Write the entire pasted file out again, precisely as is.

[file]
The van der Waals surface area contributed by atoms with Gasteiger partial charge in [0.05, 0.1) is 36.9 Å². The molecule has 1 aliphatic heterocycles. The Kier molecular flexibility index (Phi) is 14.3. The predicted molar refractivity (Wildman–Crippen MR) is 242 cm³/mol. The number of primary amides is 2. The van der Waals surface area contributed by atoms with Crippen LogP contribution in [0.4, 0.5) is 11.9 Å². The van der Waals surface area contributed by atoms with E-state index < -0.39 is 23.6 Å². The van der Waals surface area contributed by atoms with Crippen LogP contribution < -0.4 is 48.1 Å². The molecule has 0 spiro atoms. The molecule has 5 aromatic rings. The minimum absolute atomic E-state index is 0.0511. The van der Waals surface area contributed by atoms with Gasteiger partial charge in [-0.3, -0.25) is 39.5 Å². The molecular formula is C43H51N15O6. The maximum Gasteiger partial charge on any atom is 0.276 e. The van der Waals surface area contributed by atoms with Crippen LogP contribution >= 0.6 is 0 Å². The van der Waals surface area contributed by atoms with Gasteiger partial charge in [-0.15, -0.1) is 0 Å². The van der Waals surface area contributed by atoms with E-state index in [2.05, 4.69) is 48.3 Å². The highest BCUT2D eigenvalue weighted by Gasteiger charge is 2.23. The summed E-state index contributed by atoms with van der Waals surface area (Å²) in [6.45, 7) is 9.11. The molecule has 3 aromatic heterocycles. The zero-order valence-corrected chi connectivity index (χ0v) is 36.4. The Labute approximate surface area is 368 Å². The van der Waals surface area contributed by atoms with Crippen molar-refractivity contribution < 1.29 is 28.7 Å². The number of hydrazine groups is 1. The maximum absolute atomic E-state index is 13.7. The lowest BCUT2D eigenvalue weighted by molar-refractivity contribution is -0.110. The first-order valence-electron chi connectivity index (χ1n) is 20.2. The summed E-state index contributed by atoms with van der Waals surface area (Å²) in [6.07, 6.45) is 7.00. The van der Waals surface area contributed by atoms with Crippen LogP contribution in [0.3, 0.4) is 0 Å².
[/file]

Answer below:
The van der Waals surface area contributed by atoms with Gasteiger partial charge in [0.05, 0.1) is 36.9 Å². The molecule has 1 aliphatic heterocycles. The Kier molecular flexibility index (Phi) is 14.3. The predicted molar refractivity (Wildman–Crippen MR) is 242 cm³/mol. The number of primary amides is 2. The van der Waals surface area contributed by atoms with Crippen LogP contribution in [0.4, 0.5) is 11.9 Å². The van der Waals surface area contributed by atoms with E-state index < -0.39 is 23.6 Å². The van der Waals surface area contributed by atoms with Crippen LogP contribution < -0.4 is 48.1 Å². The molecule has 0 spiro atoms. The molecule has 5 aromatic rings. The minimum absolute atomic E-state index is 0.0511. The van der Waals surface area contributed by atoms with Gasteiger partial charge in [-0.3, -0.25) is 39.5 Å². The molecular formula is C43H51N15O6. The maximum Gasteiger partial charge on any atom is 0.276 e. The van der Waals surface area contributed by atoms with Crippen LogP contribution >= 0.6 is 0 Å². The van der Waals surface area contributed by atoms with Gasteiger partial charge in [-0.15, -0.1) is 0 Å². The van der Waals surface area contributed by atoms with E-state index in [2.05, 4.69) is 48.3 Å². The highest BCUT2D eigenvalue weighted by Gasteiger charge is 2.23. The summed E-state index contributed by atoms with van der Waals surface area (Å²) in [6.45, 7) is 9.11. The molecule has 3 aromatic heterocycles. The zero-order valence-corrected chi connectivity index (χ0v) is 36.4. The Labute approximate surface area is 368 Å². The van der Waals surface area contributed by atoms with Crippen molar-refractivity contribution < 1.29 is 28.7 Å². The number of hydrazine groups is 1. The maximum absolute atomic E-state index is 13.7. The lowest BCUT2D eigenvalue weighted by molar-refractivity contribution is -0.110. The first-order valence-electron chi connectivity index (χ1n) is 20.2. The summed E-state index contributed by atoms with van der Waals surface area (Å²) in [6.07, 6.45) is 7.00. The van der Waals surface area contributed by atoms with Crippen LogP contribution in [0.3, 0.4) is 0 Å².